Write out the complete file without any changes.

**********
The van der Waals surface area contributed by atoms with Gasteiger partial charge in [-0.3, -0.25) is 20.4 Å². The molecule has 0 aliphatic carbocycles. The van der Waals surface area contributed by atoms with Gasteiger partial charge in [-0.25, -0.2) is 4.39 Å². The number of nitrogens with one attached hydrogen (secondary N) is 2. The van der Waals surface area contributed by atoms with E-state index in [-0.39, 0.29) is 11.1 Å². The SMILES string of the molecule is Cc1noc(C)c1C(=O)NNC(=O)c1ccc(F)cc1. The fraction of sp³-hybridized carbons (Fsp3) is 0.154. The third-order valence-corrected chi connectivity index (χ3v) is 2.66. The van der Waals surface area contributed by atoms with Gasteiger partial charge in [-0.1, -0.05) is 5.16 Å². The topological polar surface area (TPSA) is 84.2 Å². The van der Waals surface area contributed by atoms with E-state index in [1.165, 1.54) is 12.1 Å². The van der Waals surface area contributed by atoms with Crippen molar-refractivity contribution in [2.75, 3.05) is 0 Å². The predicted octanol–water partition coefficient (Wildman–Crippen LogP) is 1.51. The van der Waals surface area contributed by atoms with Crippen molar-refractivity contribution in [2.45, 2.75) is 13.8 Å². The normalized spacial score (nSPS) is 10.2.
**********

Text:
The van der Waals surface area contributed by atoms with Gasteiger partial charge in [-0.3, -0.25) is 20.4 Å². The molecule has 0 aliphatic carbocycles. The van der Waals surface area contributed by atoms with Gasteiger partial charge in [-0.25, -0.2) is 4.39 Å². The number of nitrogens with one attached hydrogen (secondary N) is 2. The van der Waals surface area contributed by atoms with E-state index in [-0.39, 0.29) is 11.1 Å². The SMILES string of the molecule is Cc1noc(C)c1C(=O)NNC(=O)c1ccc(F)cc1. The fraction of sp³-hybridized carbons (Fsp3) is 0.154. The third-order valence-corrected chi connectivity index (χ3v) is 2.66. The van der Waals surface area contributed by atoms with Gasteiger partial charge in [-0.1, -0.05) is 5.16 Å². The topological polar surface area (TPSA) is 84.2 Å². The van der Waals surface area contributed by atoms with E-state index in [1.165, 1.54) is 12.1 Å². The van der Waals surface area contributed by atoms with Crippen molar-refractivity contribution in [2.75, 3.05) is 0 Å². The predicted octanol–water partition coefficient (Wildman–Crippen LogP) is 1.51. The van der Waals surface area contributed by atoms with Crippen molar-refractivity contribution in [2.45, 2.75) is 13.8 Å². The normalized spacial score (nSPS) is 10.2.